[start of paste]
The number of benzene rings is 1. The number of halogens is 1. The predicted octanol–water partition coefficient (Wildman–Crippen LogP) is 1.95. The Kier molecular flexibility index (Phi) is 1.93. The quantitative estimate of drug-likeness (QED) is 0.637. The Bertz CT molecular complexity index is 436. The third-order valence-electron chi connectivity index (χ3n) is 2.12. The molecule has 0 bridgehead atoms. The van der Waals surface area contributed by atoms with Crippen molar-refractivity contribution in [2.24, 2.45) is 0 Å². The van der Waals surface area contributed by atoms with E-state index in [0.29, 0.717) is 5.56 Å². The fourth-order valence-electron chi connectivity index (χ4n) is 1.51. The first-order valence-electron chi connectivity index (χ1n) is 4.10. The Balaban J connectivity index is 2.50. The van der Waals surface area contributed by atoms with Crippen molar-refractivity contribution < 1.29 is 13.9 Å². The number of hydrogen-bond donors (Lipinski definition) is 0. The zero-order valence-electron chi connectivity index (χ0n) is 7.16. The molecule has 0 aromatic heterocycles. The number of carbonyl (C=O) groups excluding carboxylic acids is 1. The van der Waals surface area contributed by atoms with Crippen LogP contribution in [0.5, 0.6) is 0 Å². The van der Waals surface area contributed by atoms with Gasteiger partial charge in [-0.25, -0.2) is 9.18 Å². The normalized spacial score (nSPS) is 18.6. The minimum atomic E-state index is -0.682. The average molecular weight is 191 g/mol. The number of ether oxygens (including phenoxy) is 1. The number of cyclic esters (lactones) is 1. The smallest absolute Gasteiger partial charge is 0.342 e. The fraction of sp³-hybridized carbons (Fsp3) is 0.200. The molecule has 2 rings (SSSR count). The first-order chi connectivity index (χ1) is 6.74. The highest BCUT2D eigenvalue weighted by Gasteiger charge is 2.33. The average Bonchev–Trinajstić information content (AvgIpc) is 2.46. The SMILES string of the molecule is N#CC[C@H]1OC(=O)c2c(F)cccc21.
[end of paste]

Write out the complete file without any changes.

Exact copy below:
The number of benzene rings is 1. The number of halogens is 1. The predicted octanol–water partition coefficient (Wildman–Crippen LogP) is 1.95. The Kier molecular flexibility index (Phi) is 1.93. The quantitative estimate of drug-likeness (QED) is 0.637. The Bertz CT molecular complexity index is 436. The third-order valence-electron chi connectivity index (χ3n) is 2.12. The molecule has 0 bridgehead atoms. The van der Waals surface area contributed by atoms with Crippen molar-refractivity contribution in [2.24, 2.45) is 0 Å². The van der Waals surface area contributed by atoms with E-state index in [0.29, 0.717) is 5.56 Å². The fourth-order valence-electron chi connectivity index (χ4n) is 1.51. The first-order valence-electron chi connectivity index (χ1n) is 4.10. The Balaban J connectivity index is 2.50. The van der Waals surface area contributed by atoms with Crippen molar-refractivity contribution < 1.29 is 13.9 Å². The number of hydrogen-bond donors (Lipinski definition) is 0. The zero-order valence-electron chi connectivity index (χ0n) is 7.16. The molecule has 0 aromatic heterocycles. The number of carbonyl (C=O) groups excluding carboxylic acids is 1. The van der Waals surface area contributed by atoms with Crippen LogP contribution in [0.5, 0.6) is 0 Å². The van der Waals surface area contributed by atoms with Gasteiger partial charge in [-0.25, -0.2) is 9.18 Å². The normalized spacial score (nSPS) is 18.6. The minimum atomic E-state index is -0.682. The average molecular weight is 191 g/mol. The number of ether oxygens (including phenoxy) is 1. The number of cyclic esters (lactones) is 1. The smallest absolute Gasteiger partial charge is 0.342 e. The fraction of sp³-hybridized carbons (Fsp3) is 0.200. The molecule has 2 rings (SSSR count). The first-order chi connectivity index (χ1) is 6.74. The highest BCUT2D eigenvalue weighted by Gasteiger charge is 2.33. The average Bonchev–Trinajstić information content (AvgIpc) is 2.46. The SMILES string of the molecule is N#CC[C@H]1OC(=O)c2c(F)cccc21.